But you don’t have to visit the East Lansing, Mich., campus to be reminded. Once March Madness approaches, TV promotions routinely include shots of Magic leading the Spartans over Indiana State and Larry Bird in the 1979 NCAA title game.

He was called Earvin “Magic” Johnson as a college kid, but his identity has been since shortened to his nickname as a five-time NBA champion with the Los Angeles Lakers. He transcended the NBA to Hollywood to join that small class of one-name celebrities, although it should be noted his Twitter page is titled “Earvin Magic Johnson.”

Izzo and Michigan State are leaning more than ever on the trust Johnson helped establish. ESPN tried to compare Michigan State to Baylor, but the reputations of Izzo and Dantonio make that a leap to Paterno and Briles.

Magic's legacy at Michigan State can't be overstated.


Follow Tom Shanahan on Twitter @shanny4055


Tom Shanahan

Tom Shanahan

Tom Shanahan is an award-winning sportswriter and the author of "Raye of Light". Tom spent the bulk of his career in San DIego writing for the San Diego Union-Tribune. He has covered NCAA Tournaments, Super Bowls, Rose Bowls, the NBA Finals and the World Series in a career that included writing for Voice of San Diego, the San Diego Hall of Champions and Chargers.com. He contributes to the Detroit Free Press, Raleigh News & Observer, MLB.com, Rivals.com and the National Football Foundation's Football Matters. He won multiple first-place awards from the San Diego Press Club and first place from the Copley News Service Ring of Truth Awards. The National Football Foundation/San Diego Chapter presented him its Distinguished American Award in 2003. USA Track and Field’s San Diego Chapter presented its President’s Award in 2000.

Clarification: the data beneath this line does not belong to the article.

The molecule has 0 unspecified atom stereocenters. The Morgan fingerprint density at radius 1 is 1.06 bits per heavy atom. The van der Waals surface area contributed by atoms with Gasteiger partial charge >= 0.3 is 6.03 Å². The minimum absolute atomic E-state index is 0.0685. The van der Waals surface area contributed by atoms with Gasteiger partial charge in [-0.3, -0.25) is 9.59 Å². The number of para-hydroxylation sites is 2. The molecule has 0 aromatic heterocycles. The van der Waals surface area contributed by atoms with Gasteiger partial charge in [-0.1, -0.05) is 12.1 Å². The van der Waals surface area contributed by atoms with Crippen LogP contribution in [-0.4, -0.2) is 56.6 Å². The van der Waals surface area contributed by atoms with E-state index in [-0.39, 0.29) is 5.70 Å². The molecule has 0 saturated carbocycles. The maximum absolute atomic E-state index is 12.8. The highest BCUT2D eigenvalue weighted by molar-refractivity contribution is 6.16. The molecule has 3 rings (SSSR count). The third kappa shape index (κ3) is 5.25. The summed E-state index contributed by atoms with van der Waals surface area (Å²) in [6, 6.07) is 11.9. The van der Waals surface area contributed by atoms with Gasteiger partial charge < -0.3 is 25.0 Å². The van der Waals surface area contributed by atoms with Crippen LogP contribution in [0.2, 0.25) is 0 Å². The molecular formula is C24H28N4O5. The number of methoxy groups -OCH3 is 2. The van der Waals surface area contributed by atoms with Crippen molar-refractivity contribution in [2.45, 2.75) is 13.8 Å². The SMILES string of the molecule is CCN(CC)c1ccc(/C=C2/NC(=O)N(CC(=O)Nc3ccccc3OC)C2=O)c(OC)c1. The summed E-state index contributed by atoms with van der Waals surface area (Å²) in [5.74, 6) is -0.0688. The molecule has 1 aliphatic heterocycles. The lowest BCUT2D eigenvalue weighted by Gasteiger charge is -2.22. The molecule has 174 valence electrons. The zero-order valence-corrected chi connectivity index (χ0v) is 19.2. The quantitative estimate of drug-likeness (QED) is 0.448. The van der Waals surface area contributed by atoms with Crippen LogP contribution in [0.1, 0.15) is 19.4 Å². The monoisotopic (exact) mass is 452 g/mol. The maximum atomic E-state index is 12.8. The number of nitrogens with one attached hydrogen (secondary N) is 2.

Raye of Light: Jimmy Raye, Duffy Daugherty, the integration of college football and the 1965-66 Michigan State Spartans. It explains Duffy Daugherty's pioneering role and debunks myths that steered recognition away from him to Bear Bryant.

By Tom Shanahan; Foreword by Tony Dungy; August Publications

David Maraniss, Pulitzer Prize winner and biographer: "History writes people out of the story. It's our job to write them back in."